Business continuity planning is an essential part of managing IT risks. Planning can help you set out steps to minimise the potential impact of a business disaster – be it an equipment failure, a cyber attack or a simple power outage.
You may also need a business continuity plan to:
- reassure customers that you take risk and security issues seriously
- show effective risk management to insurers, helping to lower premiums
- meet regulatory requirements in certain industries, eg financial services
How to write a business continuity plan?
Your plan should take into account any disruptive events that could affect:
- your people
- IT systems and networks
- services such as power and telecommunications
- critical business processes
The plan should identify how you will know when to put the plan into action, what steps to take and what individuals' responsibilities are.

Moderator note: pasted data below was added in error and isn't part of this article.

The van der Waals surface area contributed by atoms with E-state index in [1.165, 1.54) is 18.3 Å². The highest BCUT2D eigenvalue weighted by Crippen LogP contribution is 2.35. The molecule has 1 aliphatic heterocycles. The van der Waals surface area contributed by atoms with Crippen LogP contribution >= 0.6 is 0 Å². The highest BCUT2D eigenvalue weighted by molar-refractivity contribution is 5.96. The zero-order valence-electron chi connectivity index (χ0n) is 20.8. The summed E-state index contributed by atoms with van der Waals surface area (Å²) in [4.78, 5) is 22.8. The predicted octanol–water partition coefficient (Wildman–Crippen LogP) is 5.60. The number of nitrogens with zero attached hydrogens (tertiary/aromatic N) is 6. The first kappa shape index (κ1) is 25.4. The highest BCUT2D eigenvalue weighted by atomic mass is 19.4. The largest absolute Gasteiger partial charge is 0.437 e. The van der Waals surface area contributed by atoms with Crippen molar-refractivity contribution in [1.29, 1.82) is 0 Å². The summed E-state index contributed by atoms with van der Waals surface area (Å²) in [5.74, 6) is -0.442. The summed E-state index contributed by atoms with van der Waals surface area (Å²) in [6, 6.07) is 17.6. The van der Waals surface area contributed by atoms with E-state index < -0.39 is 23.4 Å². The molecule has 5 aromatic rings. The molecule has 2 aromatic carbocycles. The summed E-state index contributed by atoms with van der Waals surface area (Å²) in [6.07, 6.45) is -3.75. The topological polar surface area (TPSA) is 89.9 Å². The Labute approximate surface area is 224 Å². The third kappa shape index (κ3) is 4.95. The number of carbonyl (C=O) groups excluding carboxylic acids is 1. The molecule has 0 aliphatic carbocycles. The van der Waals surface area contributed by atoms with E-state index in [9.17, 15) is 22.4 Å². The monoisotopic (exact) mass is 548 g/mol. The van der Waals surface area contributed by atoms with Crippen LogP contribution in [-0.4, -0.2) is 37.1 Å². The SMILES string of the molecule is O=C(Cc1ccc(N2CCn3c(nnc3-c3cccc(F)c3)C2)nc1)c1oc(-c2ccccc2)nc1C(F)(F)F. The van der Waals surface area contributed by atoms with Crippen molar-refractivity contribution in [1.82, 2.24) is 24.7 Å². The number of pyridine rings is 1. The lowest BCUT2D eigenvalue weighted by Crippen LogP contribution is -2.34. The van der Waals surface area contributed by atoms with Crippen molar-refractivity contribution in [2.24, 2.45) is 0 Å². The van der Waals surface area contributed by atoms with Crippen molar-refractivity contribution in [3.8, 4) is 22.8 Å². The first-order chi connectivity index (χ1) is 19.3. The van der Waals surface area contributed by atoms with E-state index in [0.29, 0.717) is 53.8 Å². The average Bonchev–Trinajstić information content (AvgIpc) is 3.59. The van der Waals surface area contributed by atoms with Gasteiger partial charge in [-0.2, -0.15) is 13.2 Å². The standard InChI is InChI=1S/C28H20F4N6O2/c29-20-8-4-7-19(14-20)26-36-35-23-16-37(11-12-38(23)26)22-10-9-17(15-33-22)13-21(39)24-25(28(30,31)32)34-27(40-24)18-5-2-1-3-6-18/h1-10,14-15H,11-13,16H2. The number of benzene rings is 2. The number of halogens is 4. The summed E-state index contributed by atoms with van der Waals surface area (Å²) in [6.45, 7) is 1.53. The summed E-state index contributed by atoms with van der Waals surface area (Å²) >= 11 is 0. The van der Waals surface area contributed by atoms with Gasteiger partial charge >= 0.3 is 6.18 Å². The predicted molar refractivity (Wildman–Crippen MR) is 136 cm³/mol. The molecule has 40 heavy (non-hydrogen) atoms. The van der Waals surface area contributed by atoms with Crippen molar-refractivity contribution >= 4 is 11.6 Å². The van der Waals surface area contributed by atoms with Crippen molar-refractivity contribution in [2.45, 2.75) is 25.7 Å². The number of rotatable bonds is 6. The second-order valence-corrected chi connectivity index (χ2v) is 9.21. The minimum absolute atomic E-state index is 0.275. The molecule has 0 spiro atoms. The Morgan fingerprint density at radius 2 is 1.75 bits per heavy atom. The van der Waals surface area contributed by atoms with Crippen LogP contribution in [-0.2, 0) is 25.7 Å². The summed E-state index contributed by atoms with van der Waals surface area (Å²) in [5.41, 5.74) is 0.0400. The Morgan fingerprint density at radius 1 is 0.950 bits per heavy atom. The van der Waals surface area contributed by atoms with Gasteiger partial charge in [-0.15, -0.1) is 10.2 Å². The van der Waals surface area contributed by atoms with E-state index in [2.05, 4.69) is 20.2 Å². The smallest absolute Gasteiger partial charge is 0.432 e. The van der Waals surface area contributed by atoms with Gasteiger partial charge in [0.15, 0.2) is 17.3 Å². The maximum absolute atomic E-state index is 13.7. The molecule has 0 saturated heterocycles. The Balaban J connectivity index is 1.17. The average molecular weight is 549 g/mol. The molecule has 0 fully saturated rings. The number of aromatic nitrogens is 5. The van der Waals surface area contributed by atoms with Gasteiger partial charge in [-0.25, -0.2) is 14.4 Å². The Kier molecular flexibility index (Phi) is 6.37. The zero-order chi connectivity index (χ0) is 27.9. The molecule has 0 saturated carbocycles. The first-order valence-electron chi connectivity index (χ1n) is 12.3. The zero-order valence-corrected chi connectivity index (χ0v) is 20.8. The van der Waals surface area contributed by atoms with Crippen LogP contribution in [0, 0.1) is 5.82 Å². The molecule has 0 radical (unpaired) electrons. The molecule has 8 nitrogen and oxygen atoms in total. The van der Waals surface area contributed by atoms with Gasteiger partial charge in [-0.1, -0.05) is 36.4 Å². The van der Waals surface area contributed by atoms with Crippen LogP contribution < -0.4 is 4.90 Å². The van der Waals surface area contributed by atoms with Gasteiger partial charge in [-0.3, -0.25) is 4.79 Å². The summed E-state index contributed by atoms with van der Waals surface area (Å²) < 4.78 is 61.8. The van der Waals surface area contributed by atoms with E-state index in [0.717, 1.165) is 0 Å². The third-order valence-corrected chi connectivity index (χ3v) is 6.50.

Measures that you may need to include in your business continuity plan are:
- a backup and data recovery strategy, including off-site storage
- the development of a resilient IT infrastructure with spare capacity in case of failure – eg mirrored central server computers sited in different locations
- the elimination of single points of failure, such as a single power supply
- secondary manual systems to use until you are able to restore IT services
- agreeing with another business to use each other's premises in the event of a disaster
- arranging to use third-party IT services and accommodation until yours are restored
Keep your plan clear and concise, so that people understand it. It is essential that everyone is aware of their responsibilities.
Remember to test your business continuity plan periodically. Review and update the plan as necessary - eg when people leave the business or you start using new IT systems.
See more on business continuity and crisis management.